Urban Wildlife

A sculpture of a frog playing the banjo in a garden

One downside to living in an urban neighborhood is that I don’t see much wildlife near the house. But perhaps I just haven’t been looking closely enough, as while walking Ellie I noticed a frog, a bird, and some rabbits, all within a block of each other.

A colorful sculpture of a bird in a garden

They were clearly accustomed to not only humans but also dogs, as they didn’t seem to be bothered by either my presence or the faithful pup waiting beside me.

Rabbit decorations in a yard

My Kicks

My orange New Balance running shoes

We had a sunny day on Friday so while I was taking pictures on the way home from work, I took a quick picture of my favorite pair of shoes, orange New Balance trail runners that are coming out of winter hibernation and returning to the regular rotation. I picked them up a couple of years ago after I returned to commuting by train and wanted to be more visible as I walk to and from the station or around town. The sun was low in the sky when I took the picture, and I in shade, but you can get a glimpse of how visible they are in low contrast light that causes human vision to stumble. I love everything about the shoes and should have bought a handful when I realized how much I liked them so I could store them in the closet and have a supply for years to come.

I was walking Ellie a couple of weeks ago on one of her long morning weekend walks when I felt the sole break in my other favorite pair of shoes, a black pair of New Balance trail runners from four years ago (a different style), finally succumbing after years of steady use. I stepped carefully for the rest of the walk and thankfully they held together enough that I didn’t have to cut her walk short. I sadly placed them in the trashcan when we got home, thankful for the years of use, they started out as shoes for summer hiking but I loved them so much they became one of my main shoes until they started to show signs of wear and were relegated to dog walking the past year or so.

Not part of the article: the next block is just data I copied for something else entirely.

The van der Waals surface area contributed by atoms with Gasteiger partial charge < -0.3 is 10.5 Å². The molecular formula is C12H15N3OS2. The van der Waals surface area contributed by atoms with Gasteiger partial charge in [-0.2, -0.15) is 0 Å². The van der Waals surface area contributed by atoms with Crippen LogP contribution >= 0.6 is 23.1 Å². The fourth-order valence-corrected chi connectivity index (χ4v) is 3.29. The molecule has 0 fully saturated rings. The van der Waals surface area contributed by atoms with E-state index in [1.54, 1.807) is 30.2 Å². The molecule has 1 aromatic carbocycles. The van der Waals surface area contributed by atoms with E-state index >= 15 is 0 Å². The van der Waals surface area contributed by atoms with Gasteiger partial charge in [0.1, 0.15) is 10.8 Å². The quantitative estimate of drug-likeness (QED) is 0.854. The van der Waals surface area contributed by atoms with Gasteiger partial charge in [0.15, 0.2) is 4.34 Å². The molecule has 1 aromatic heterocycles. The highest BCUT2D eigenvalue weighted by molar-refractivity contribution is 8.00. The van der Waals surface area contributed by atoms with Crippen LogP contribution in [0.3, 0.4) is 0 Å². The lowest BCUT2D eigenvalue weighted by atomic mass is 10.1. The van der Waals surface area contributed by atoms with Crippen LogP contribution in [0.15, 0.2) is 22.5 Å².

Through These Flooded Fields

A Columbian white-tailed deer fawn walks through a flooded field

The water levels at Ridgefield National Wildlife Refuge are managed to mimic the seasonal flooding from the Columbia River in the days before the dams. But this flooded field comes courtesy of an unusually wet winter, even for the Pacific Northwest. The fawn is a Columbian whitetail, born to one of the does that was transplanted in the third wave of relocations.

Winter Destinations

Our black-and-white cat Boo rests on the wooden heating vent

I wanted a quick test of my new Sony Zeiss 55mm f1.8 lens so I visited a popular winter destination in our area, the wooden heater vent in our living room. Boo was enjoying warm air blowing on his belly but when he got up to greet me he was immediately replaced by its most frequent guest, Trixie, who is usually sleeping here when I come home from work.

Our tortoiseshell cat Trixie rests on the wooden heating vent